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More daylight


Occasionally on this journey towards a doctorate there have been moments when I have suddenly understood something or a penny has dropped. They haven’t necessarily been big things, but nevertheless meaningful. Today I had one of those moments when reading a post on the PhD2Published blog. At the bottom of the post, there were five simple – and in some ways obvious – points about writing at this level, both for the thesis and for any other publication. It was the last one that caught my attention and imagination. Effectively it asked, what was the problem I was claiming to solve.

For months I have been struggling with the whole notion of what is it that I am doing that I can claim to be adding to knowledge. I have heard the metaphors of a grain of sand and seen the images of a tiny pimple on the sphere of knowledge, but I have found it difficult to identify, let alone articulate what I am doing. I have been so conscious of so much of my work just saying what is already known, I have not been able to see what I am doing, even though it is implicit in my methodology and in so much of what I have done over the past three and a half years.

This morning it dawned on me. It doesn’t actually matter that others have explored some of the problems of the special needs system – they have tended to work from specific perspectives. It doesn’t matter that there is a fair bit of work written on inter-agency working and partnership. In fact, it’s great that work is out there, together with studies of the experiences of parents of children with special needs and the various analyses of policy in this area. They are all parts of the jigsaw which helps to explain why the special needs system is dysfunctional.

What I am doing, in taking a systems perspective, is trying to look at the whole picture. Sure, some pieces will still be missing, but rather than looking at the jigsaw pieces in isolation, I am trying to look at how they connect. Rather than trying to solve a problem, I am trying to offer a perspective on the multi-causality of the problem. Essentially, I am taking a problem area, which has been dissected and carefully examined in bits, and looking at it holistically and recognising the multi-dimensional nature of the problem and the interconnectivity of the parts.

So, instead of being concerned about the fact that I don’t seem to be saying anything new, I can now recognise I am saying something different and fresh simply because I am looking at the whole system rather than one little bit of it. Recognising that is making me think both about what I have already written and what I am currently writing. I have a sense of knowing what I am trying to do now!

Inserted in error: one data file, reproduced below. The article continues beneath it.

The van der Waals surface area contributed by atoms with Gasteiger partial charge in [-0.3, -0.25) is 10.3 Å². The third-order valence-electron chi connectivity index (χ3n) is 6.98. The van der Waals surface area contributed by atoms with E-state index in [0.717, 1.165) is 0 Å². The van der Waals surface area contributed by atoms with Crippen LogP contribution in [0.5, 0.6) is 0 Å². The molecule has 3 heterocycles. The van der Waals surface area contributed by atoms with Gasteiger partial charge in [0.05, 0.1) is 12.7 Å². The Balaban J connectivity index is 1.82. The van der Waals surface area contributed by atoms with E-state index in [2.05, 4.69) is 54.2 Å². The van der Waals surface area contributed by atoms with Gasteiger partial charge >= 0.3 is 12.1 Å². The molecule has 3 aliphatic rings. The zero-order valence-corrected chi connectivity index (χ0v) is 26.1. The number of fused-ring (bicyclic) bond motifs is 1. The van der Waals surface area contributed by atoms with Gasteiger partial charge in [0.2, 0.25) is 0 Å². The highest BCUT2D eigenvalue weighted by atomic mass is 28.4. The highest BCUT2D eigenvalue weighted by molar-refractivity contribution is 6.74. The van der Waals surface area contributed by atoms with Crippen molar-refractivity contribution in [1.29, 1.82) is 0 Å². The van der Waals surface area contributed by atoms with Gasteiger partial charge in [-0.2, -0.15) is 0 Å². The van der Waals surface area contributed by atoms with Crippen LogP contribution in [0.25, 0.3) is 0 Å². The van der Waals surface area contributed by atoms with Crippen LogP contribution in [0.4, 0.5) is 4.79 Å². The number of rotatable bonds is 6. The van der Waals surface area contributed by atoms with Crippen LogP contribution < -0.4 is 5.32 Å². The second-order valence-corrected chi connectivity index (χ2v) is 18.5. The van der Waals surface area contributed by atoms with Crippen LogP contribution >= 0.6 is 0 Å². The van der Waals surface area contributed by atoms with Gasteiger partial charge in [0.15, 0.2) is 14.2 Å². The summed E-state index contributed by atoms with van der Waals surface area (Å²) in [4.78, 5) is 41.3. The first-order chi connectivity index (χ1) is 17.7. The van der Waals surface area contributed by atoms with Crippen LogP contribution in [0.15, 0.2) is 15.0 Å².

Remind me how positive I am this morning next time you catch me about to throw my rattle out of my pram in despair that I’ll never get to the endpoint of this journey!



  1. Gemma Tombs says:

    Thank you for linking me towards that post!

    “What I am doing, in taking a systems perspective, is trying to look at the whole picture. Sure, some pieces will still be missing, but rather than looking at the jigsaw pieces in isolation, I am trying to look at how they connect.”

    This is exactly where I am right now, too. The idea of finding my “original contribution to knowledge” has seemed more daunting than any other part of this process, but you’ve articulated the importance of connections as a contribution to knowledge. Practice and reality don’t exist in a vacuum, and it’s important to me (and you, it seems) that research acknowledges that

    Congratulations on finding the daylight!

  2. Liz, I also found great significance in this post. I think you maybe have to have been in the lion’s den wrestling with the words for a while for this guidance to start changing cogs in the way we can approach argument. I worry all the time that I haven’t cited enough credible people (i.e. not me) and that I can’t leave a statement hanging without some kind of validation. I know there is still this expectation in the phd, but this article has helped me to see a way beyond what I am writing now to the types of writing that I am drawing from. And I think reading it specifically today might help me to better frame some of what I am writing from now on too… Thanks for sharing the link and best of luck with your writing.

  3. Jackie says:

    This makes a lot of sense – I think a number of people have had similar ‘lightbulb moments’, but at the end of the day you need to have your own lightbulb moment for it to sink in! It’s interesting the random triggers to those revelations.

    I think the whole ‘original contribution’ thing is something that is trotted out so glibly in presentations, supervision sessions etc, but actually is a huge issue contributing massively to PhD anxiety levels. I don’t think I fully believed in the originality of my contribution until the very end, just as I was getting ready to submit – it was almost like the Holy Grail, the sign that at long last I was ready to defend what I’d spent the last X years agonising over.

  4. Sarah R-H says:

    I absolutely love reading about other researchers’ lightbulb moments, it’s like being sprinkled with fairy dust. There’s nothing like that feeling when it ‘clicks’. You’ll be *so* pleased you took the time to write about the experience later on – it will serve as a reaffirmation and a map for if you ever feel lost in the thesis-jungle again. I promise to remind you of this if you ever need it :o) You’ve created a great wave, it’s all yours, ride it!

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